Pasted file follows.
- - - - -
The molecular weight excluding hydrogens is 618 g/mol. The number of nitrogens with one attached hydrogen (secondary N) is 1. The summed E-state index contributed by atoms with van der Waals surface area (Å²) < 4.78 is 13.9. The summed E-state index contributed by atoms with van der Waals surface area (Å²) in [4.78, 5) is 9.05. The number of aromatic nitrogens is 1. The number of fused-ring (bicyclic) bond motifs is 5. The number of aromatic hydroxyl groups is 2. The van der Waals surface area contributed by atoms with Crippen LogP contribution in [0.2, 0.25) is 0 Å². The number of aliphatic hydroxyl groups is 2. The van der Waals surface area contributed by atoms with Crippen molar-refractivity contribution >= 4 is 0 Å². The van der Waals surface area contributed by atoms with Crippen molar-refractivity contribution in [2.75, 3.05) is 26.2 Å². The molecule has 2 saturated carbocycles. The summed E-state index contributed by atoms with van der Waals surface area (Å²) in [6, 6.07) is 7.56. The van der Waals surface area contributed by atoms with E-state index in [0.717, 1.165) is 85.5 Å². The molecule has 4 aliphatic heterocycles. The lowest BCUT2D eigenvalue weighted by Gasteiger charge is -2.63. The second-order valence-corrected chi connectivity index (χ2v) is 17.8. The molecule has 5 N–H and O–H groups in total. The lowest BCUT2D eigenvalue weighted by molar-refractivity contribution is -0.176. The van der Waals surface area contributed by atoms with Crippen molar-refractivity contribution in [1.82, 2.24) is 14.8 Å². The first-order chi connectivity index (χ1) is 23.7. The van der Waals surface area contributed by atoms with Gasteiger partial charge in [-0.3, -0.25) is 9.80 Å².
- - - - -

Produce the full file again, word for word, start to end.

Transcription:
The molecular weight excluding hydrogens is 618 g/mol. The number of nitrogens with one attached hydrogen (secondary N) is 1. The summed E-state index contributed by atoms with van der Waals surface area (Å²) < 4.78 is 13.9. The summed E-state index contributed by atoms with van der Waals surface area (Å²) in [4.78, 5) is 9.05. The number of aromatic nitrogens is 1. The number of fused-ring (bicyclic) bond motifs is 5. The number of aromatic hydroxyl groups is 2. The van der Waals surface area contributed by atoms with Crippen LogP contribution in [0.2, 0.25) is 0 Å². The number of aliphatic hydroxyl groups is 2. The van der Waals surface area contributed by atoms with Crippen molar-refractivity contribution >= 4 is 0 Å². The van der Waals surface area contributed by atoms with Crippen molar-refractivity contribution in [2.75, 3.05) is 26.2 Å². The molecule has 2 saturated carbocycles. The summed E-state index contributed by atoms with van der Waals surface area (Å²) in [6, 6.07) is 7.56. The van der Waals surface area contributed by atoms with E-state index in [0.717, 1.165) is 85.5 Å². The molecule has 4 aliphatic heterocycles. The lowest BCUT2D eigenvalue weighted by Gasteiger charge is -2.63. The second-order valence-corrected chi connectivity index (χ2v) is 17.8. The molecule has 5 N–H and O–H groups in total. The lowest BCUT2D eigenvalue weighted by molar-refractivity contribution is -0.176. The van der Waals surface area contributed by atoms with Crippen molar-refractivity contribution in [1.82, 2.24) is 14.8 Å². The first-order chi connectivity index (χ1) is 23.7. The van der Waals surface area contributed by atoms with Gasteiger partial charge in [-0.3, -0.25) is 9.80 Å².